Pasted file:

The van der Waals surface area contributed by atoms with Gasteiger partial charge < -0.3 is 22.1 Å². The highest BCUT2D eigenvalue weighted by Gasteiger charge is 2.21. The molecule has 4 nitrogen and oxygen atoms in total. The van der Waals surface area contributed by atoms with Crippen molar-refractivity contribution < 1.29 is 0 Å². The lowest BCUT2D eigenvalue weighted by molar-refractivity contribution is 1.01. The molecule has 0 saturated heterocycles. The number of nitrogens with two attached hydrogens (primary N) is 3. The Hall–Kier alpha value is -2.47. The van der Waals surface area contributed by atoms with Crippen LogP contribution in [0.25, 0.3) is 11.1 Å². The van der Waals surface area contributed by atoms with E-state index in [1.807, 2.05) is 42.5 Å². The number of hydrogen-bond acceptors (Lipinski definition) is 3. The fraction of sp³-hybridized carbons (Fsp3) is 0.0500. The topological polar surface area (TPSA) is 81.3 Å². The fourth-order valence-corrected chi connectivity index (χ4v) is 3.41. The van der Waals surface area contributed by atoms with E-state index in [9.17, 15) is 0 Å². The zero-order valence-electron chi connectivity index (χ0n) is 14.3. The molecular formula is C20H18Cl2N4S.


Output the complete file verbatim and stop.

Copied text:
The van der Waals surface area contributed by atoms with Gasteiger partial charge < -0.3 is 22.1 Å². The highest BCUT2D eigenvalue weighted by Gasteiger charge is 2.21. The molecule has 4 nitrogen and oxygen atoms in total. The van der Waals surface area contributed by atoms with Crippen molar-refractivity contribution < 1.29 is 0 Å². The lowest BCUT2D eigenvalue weighted by molar-refractivity contribution is 1.01. The molecule has 0 saturated heterocycles. The number of nitrogens with two attached hydrogens (primary N) is 3. The Hall–Kier alpha value is -2.47. The van der Waals surface area contributed by atoms with Crippen LogP contribution in [0.25, 0.3) is 11.1 Å². The van der Waals surface area contributed by atoms with E-state index in [1.807, 2.05) is 42.5 Å². The number of hydrogen-bond acceptors (Lipinski definition) is 3. The fraction of sp³-hybridized carbons (Fsp3) is 0.0500. The topological polar surface area (TPSA) is 81.3 Å². The fourth-order valence-corrected chi connectivity index (χ4v) is 3.41. The van der Waals surface area contributed by atoms with E-state index in [9.17, 15) is 0 Å². The zero-order valence-electron chi connectivity index (χ0n) is 14.3. The molecular formula is C20H18Cl2N4S.